The relationship between Maria Jepsen and Hans-Jochen Jaschke was considered to be particularly friendly and trusting. In an interview with our site regrets the resignation of his Protestant counterpart, the Catholic auxiliary bishop in the archdiocese of Hamburg.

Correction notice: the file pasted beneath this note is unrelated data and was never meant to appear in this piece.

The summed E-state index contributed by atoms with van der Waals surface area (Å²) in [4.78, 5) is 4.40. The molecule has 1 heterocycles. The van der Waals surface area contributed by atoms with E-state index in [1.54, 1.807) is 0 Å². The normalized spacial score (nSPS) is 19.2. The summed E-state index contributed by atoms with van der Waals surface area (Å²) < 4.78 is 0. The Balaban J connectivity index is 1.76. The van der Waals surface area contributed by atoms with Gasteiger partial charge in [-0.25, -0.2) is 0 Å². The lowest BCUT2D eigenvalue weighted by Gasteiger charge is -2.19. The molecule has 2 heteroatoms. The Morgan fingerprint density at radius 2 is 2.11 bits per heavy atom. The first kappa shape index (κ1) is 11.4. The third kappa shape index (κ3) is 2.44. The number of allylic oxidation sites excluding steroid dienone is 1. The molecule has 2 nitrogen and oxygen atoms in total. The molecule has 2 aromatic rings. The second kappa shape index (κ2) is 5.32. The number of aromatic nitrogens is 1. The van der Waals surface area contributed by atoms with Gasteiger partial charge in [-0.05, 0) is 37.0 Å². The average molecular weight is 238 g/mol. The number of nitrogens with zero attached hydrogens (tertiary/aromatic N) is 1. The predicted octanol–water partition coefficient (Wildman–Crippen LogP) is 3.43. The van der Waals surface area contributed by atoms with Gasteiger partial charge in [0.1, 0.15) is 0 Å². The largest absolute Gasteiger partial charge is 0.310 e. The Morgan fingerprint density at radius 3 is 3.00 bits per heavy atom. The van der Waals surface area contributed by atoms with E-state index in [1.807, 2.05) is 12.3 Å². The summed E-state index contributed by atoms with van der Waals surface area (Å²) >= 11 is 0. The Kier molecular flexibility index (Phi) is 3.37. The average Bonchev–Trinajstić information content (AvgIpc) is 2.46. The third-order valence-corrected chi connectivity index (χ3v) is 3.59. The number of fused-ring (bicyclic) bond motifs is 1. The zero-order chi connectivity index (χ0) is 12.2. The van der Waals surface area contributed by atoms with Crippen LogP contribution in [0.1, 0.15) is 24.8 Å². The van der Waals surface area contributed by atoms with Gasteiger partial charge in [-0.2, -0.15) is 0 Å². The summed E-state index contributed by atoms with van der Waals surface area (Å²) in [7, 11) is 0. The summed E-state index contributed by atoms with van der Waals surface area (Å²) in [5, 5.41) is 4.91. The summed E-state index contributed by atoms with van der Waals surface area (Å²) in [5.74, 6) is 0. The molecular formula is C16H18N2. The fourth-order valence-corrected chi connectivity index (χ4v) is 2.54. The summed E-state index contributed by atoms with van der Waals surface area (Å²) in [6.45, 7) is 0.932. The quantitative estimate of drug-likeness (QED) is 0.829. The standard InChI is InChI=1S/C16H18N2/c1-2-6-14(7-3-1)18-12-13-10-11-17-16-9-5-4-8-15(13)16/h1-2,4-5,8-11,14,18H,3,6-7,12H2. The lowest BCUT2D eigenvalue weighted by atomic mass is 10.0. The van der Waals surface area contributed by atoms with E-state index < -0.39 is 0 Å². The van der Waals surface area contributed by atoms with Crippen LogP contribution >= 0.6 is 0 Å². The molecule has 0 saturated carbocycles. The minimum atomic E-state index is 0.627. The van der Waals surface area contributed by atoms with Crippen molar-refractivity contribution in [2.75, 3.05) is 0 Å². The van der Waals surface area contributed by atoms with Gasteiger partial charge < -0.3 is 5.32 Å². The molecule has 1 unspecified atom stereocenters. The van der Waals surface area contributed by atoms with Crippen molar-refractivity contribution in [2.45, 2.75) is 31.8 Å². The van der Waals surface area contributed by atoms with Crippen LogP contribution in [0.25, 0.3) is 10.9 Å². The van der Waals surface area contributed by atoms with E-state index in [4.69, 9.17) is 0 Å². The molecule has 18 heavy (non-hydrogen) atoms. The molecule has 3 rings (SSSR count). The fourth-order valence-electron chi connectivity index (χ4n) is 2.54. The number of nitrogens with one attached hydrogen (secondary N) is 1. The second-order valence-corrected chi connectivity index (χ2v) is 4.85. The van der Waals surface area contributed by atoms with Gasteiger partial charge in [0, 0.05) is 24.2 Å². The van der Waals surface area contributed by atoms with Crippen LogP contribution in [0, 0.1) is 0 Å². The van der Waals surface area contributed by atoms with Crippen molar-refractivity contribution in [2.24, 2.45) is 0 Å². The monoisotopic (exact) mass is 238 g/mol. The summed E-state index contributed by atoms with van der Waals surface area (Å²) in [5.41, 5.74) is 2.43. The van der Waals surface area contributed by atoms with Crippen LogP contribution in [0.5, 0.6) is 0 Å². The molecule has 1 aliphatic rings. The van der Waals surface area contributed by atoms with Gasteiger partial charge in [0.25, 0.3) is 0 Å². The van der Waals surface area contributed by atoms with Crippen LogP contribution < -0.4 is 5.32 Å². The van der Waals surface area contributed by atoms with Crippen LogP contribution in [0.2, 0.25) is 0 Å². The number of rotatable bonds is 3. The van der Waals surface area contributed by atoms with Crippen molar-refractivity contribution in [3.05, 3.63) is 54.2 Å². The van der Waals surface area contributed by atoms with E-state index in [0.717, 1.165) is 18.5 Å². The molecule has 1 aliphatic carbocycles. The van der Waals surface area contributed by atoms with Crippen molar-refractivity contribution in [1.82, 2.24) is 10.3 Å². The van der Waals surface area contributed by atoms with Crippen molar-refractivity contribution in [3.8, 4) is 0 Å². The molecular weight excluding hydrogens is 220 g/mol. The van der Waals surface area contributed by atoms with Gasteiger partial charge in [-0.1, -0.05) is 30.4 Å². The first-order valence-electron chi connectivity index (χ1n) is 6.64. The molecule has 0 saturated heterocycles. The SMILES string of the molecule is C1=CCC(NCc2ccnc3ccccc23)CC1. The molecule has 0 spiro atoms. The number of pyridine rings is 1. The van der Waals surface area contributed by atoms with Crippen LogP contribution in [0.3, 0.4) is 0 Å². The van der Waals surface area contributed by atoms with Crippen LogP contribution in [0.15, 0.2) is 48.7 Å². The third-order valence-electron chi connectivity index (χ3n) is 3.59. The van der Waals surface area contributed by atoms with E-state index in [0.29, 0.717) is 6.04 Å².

This step confirms her straightforwardness and sincerity, Jaschke said. She had taken responsibility for the fact that the church had been negligent in the Ahrensburg abuse case. 'She is honored to leave office, but she will be sorely missed'."To us, the Catholics, the Hamburg and Schleswig-Holstein public, and also to me personally in the fraternal togetherness of our episcopal service. I am sure our friendship will deepen."EKD council president calls resignation tragic The chairman of the Council of the Protestant Church in Germany, Nikolaus Schneider, has described the resignation as tragic. Obviously, there was a problem of understanding, Schneider told Deutschlandfunk on Saturday. Jepsen had amed that the accused Ahrensburg pastor was pursuing young women, "that's bad enough," and had acted accordingly.The EKD Council Chairman and President of the Rhenish Church expressed his conviction that Jepsen would have proceeded "with more sustainability" had she known that children and adolescents were involved. The bishop was very concerned about the accusations that she had not reacted decisively enough to sexual abuse. "Mrs. Jepsen really stood for being close to the little people, for taking care of those who are persecuted," said Schneider, who represents about 25 million Protestants in Germany.Jepsen was elected the world's first Lutheran bishop 18 years ago. On Friday, the 65-year-old resigned. Jepsen was accused of having learned as early as 1999 about cases of abuse by a pastor in the 1970s and 1980s and of delaying the investigation. The bishop's official duties in the North Elbe Church were initially taken over by her previous deputy, Provost Jurgen Bollmann.